/ Mavic UST tubeless wheelset

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Bjartur i Sumarhus on 04 Apr 2019

Considering going tubeless after reading and hearing about the better puncture protection. I have done some research online and it seems to definitely be a marmite subject. People either swear by them or hate them.

My reasons for considering it are that I am now commuting regularly by bike (80km round trip) and a puncture on route would be a monumental PITA with potential for being late for work, middle of nowhere, some fast a roads with no pavements and just hedge rows for borders etc etc.

I spoke to Evans staff who recommended the Mavic entry level UST wheelset. I watched the GCN video on Mavic UST and Simon was waxing lyrical about them for ease of getting tyres on and off ...see here...

https://www.youtube.com/watch?v=ALVtgcY1YeM

Has anyone gone down this route and wished they hadn't? Or has it been a revelation of (almost) puncture free commuting heaven?

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wilkie14c - on 04 Apr 2019
In reply to Bjartur i Sumarhus:

I built some tubeless last year, novatec hubs, sapim 1.8/1.5 spokes and H Plus Son archetype rims. Hutchinson fusion 5 tyres and stans tape and fluid.

They are brilliant! Road buzz has all but gone due to being able to ride with lower pressures, I do 80 front and 90 rear. Not a huge difference in pressure but enough to give a smooth ride and not have to worry about pinch flats. I’ve only put about 700 miles on them but not had a puncture that i know of. Still need to take a spare tube and pump/CO2 in case of a tear etc

They need topping up with air every couple of weeks and an ounce of fluid every now and then but overall i’m delighted and very happy I did it. I use my cheaper wheel set for canal towpaths, gravel tracks and indoor rollers, I want to preserve the expensive tyres for the road only. 

Cant say anything about the Mavics but i imagine anything will give you what you are aiming for once you’ve got them set up.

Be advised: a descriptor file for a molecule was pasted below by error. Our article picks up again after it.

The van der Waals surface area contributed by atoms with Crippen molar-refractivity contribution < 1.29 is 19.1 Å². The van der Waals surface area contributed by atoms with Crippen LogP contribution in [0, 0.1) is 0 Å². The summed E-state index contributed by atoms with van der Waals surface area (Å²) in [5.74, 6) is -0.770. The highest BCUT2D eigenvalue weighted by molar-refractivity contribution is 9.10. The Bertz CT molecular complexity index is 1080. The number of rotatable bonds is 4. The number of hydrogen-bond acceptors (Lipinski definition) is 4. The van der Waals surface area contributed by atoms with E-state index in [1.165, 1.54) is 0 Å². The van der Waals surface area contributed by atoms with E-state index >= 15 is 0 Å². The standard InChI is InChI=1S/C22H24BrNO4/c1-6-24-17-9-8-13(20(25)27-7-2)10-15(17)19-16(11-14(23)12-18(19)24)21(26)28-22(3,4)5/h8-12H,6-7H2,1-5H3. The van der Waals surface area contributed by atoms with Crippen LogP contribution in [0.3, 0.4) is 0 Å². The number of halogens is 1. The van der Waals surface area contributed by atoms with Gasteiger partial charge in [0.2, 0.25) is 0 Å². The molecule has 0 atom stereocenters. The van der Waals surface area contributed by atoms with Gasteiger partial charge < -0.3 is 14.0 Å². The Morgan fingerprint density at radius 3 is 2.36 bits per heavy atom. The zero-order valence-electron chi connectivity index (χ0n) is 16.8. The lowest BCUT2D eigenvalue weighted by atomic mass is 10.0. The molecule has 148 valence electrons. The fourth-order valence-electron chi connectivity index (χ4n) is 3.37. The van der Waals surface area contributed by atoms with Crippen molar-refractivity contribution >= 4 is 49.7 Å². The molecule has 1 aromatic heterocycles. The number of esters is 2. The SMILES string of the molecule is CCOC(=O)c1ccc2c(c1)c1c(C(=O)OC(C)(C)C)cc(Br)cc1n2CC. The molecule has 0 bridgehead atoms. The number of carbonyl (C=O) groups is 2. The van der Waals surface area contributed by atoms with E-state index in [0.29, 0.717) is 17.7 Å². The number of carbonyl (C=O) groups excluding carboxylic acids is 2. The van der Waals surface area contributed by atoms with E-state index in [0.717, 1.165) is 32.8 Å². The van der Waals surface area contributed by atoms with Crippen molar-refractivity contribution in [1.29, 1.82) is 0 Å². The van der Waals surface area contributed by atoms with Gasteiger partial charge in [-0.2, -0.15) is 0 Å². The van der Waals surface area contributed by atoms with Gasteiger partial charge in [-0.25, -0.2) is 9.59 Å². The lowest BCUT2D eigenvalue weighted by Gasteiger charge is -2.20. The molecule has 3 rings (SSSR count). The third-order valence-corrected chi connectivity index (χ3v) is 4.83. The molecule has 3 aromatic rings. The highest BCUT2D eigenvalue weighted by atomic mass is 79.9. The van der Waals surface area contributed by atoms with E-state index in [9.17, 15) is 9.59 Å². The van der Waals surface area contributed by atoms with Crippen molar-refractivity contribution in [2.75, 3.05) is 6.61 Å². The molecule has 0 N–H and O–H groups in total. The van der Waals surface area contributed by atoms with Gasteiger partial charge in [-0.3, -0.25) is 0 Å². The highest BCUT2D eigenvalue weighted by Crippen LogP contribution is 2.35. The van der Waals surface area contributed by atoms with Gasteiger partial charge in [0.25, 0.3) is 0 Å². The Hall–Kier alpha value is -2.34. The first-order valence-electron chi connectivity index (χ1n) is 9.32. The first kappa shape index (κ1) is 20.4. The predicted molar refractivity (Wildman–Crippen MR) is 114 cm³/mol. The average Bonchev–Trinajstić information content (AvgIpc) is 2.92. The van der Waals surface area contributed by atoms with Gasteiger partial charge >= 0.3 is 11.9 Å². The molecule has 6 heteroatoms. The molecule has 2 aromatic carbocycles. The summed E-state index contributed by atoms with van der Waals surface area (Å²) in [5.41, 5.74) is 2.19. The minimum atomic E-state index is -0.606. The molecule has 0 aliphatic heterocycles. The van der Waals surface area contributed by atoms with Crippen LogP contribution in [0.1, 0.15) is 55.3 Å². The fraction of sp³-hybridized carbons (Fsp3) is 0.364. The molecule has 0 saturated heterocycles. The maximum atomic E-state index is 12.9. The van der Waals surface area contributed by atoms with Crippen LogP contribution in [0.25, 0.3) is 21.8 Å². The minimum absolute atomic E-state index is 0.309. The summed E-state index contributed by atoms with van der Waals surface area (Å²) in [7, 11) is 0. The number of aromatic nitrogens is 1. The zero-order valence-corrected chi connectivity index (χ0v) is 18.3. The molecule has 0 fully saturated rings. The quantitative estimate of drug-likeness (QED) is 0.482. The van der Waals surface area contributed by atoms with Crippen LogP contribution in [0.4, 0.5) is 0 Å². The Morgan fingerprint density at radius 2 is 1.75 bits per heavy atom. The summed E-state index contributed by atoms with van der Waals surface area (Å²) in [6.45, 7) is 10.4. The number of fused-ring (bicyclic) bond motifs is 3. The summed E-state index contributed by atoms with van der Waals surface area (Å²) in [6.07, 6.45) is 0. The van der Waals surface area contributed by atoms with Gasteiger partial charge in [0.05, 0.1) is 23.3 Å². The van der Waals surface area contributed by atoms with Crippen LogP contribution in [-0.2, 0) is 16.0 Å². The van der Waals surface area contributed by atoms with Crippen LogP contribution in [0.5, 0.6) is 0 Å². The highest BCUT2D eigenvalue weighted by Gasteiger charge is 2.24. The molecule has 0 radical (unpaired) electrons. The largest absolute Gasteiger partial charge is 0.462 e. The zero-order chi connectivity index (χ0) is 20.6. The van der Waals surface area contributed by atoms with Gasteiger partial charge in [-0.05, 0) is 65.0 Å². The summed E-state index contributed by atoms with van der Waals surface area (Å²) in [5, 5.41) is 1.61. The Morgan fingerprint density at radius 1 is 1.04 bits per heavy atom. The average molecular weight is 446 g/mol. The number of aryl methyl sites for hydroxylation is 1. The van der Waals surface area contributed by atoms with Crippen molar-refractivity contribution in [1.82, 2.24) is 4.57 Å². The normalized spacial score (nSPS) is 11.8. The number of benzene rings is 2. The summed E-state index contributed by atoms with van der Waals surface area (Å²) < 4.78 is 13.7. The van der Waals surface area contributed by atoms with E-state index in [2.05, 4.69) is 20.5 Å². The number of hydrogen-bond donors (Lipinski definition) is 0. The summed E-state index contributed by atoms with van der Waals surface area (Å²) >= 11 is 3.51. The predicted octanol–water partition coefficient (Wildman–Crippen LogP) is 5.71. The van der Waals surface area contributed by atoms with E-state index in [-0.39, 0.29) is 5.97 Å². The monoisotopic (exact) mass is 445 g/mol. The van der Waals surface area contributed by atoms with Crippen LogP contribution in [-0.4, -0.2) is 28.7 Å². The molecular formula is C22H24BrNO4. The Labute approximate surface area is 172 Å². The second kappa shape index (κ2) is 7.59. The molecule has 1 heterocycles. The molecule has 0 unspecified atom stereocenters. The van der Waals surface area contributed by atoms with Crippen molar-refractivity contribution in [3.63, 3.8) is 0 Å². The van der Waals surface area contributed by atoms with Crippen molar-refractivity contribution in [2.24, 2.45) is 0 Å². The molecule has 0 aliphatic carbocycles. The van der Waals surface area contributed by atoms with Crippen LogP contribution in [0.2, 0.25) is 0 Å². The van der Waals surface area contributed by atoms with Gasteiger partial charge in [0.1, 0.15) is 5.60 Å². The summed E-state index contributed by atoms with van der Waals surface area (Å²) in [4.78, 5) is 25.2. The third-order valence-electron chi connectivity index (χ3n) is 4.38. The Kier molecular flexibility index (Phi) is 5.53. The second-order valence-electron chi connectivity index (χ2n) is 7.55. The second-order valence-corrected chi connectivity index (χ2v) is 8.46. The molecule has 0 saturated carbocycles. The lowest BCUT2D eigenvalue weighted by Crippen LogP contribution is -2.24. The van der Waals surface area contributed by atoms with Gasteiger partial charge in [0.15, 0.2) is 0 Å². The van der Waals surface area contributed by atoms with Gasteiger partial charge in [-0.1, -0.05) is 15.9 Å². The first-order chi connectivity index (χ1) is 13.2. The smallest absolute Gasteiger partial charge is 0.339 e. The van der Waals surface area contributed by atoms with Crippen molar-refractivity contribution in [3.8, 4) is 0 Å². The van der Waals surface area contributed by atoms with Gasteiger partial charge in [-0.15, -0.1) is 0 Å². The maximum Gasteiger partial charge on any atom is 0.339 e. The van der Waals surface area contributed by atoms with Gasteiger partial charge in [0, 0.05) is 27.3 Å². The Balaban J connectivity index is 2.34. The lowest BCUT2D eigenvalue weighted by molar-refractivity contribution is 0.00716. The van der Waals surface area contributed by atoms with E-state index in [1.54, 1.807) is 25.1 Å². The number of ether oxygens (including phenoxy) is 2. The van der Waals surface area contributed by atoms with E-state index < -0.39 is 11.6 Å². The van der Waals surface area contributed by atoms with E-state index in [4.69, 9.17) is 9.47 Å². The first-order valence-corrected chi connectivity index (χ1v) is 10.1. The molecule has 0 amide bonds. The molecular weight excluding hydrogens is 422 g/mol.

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nniff - on 04 Apr 2019
In reply to Bjartur i Sumarhus:

Road bikes and tubeless tyres = massive PITA.  If you get anything other than a teeny hole, the sealant will spray everywhere, your tyre will pop off the rim and you will be back to wrestling with a tube covered in slime.  If you run them at the much vaunted lower pressures, you'll hit a pothole, cut the side wall and then see above.  Even if it does seal, you'll still be there with a pump trying to get some halfway decent pressure back into it.

I've just thrown £120 worth of Schwalbe Pro 1 in the bin because they are a waste of time effort and money and gone back to Michelin Pro4 service course which are usually on sale for £24 somewhere.  The added plus is the Michelin stick to a damp road whereas Schwalbe will stick you into a ditch given a chance.  Only 10 minutes to change a flat with Michelin, and  you can put the tyre back on without a lever.  You'll not be doing that any time soon with a tubeless tyre.  Plus CO2 is no use with tubeless - it just blasts out through the hole, so you need to carry a pump (and a spare tube wrapped in clingfilm and gaffer tape) shoved under the saddle.